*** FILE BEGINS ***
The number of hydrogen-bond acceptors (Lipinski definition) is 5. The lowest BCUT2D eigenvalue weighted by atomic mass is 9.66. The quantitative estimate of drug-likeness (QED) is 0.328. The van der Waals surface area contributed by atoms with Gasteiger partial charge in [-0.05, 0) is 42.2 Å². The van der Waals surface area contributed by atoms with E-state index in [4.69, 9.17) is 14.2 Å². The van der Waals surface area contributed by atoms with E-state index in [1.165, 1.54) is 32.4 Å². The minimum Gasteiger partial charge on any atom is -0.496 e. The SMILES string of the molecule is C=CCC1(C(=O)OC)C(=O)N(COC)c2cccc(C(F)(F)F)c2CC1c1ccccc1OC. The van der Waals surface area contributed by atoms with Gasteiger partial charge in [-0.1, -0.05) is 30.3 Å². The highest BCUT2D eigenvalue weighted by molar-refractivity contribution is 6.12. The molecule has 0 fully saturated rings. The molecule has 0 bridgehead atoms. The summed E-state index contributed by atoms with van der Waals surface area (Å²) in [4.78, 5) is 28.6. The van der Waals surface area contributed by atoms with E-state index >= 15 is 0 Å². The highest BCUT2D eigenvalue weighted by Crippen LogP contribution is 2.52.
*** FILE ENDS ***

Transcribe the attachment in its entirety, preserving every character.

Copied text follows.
The number of hydrogen-bond acceptors (Lipinski definition) is 5. The lowest BCUT2D eigenvalue weighted by atomic mass is 9.66. The quantitative estimate of drug-likeness (QED) is 0.328. The van der Waals surface area contributed by atoms with Gasteiger partial charge in [-0.05, 0) is 42.2 Å². The van der Waals surface area contributed by atoms with E-state index in [4.69, 9.17) is 14.2 Å². The van der Waals surface area contributed by atoms with E-state index in [1.165, 1.54) is 32.4 Å². The minimum Gasteiger partial charge on any atom is -0.496 e. The SMILES string of the molecule is C=CCC1(C(=O)OC)C(=O)N(COC)c2cccc(C(F)(F)F)c2CC1c1ccccc1OC. The van der Waals surface area contributed by atoms with Gasteiger partial charge in [-0.1, -0.05) is 30.3 Å². The highest BCUT2D eigenvalue weighted by molar-refractivity contribution is 6.12. The molecule has 0 fully saturated rings. The molecule has 0 bridgehead atoms. The summed E-state index contributed by atoms with van der Waals surface area (Å²) in [4.78, 5) is 28.6. The van der Waals surface area contributed by atoms with E-state index >= 15 is 0 Å². The highest BCUT2D eigenvalue weighted by Crippen LogP contribution is 2.52.